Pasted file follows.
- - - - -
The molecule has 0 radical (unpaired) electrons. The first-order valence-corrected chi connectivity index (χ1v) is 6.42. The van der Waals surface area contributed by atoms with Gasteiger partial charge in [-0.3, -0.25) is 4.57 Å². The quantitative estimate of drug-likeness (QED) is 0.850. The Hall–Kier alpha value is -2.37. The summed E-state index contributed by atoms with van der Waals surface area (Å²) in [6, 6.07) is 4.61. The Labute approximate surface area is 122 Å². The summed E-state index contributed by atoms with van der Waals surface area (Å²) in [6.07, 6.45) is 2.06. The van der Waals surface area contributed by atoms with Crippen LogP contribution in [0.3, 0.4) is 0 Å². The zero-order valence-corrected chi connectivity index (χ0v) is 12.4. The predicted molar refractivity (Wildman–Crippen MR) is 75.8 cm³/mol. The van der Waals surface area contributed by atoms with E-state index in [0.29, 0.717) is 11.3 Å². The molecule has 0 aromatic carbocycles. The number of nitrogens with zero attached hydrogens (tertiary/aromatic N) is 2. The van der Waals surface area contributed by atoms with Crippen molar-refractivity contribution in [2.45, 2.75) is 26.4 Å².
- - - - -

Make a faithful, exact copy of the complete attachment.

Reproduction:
The molecule has 0 radical (unpaired) electrons. The first-order valence-corrected chi connectivity index (χ1v) is 6.42. The van der Waals surface area contributed by atoms with Gasteiger partial charge in [-0.3, -0.25) is 4.57 Å². The quantitative estimate of drug-likeness (QED) is 0.850. The Hall–Kier alpha value is -2.37. The summed E-state index contributed by atoms with van der Waals surface area (Å²) in [6, 6.07) is 4.61. The Labute approximate surface area is 122 Å². The summed E-state index contributed by atoms with van der Waals surface area (Å²) in [6.07, 6.45) is 2.06. The van der Waals surface area contributed by atoms with Crippen LogP contribution in [0.3, 0.4) is 0 Å². The zero-order valence-corrected chi connectivity index (χ0v) is 12.4. The predicted molar refractivity (Wildman–Crippen MR) is 75.8 cm³/mol. The van der Waals surface area contributed by atoms with E-state index in [0.29, 0.717) is 11.3 Å². The molecule has 0 aromatic carbocycles. The number of nitrogens with zero attached hydrogens (tertiary/aromatic N) is 2. The van der Waals surface area contributed by atoms with Crippen molar-refractivity contribution in [2.45, 2.75) is 26.4 Å².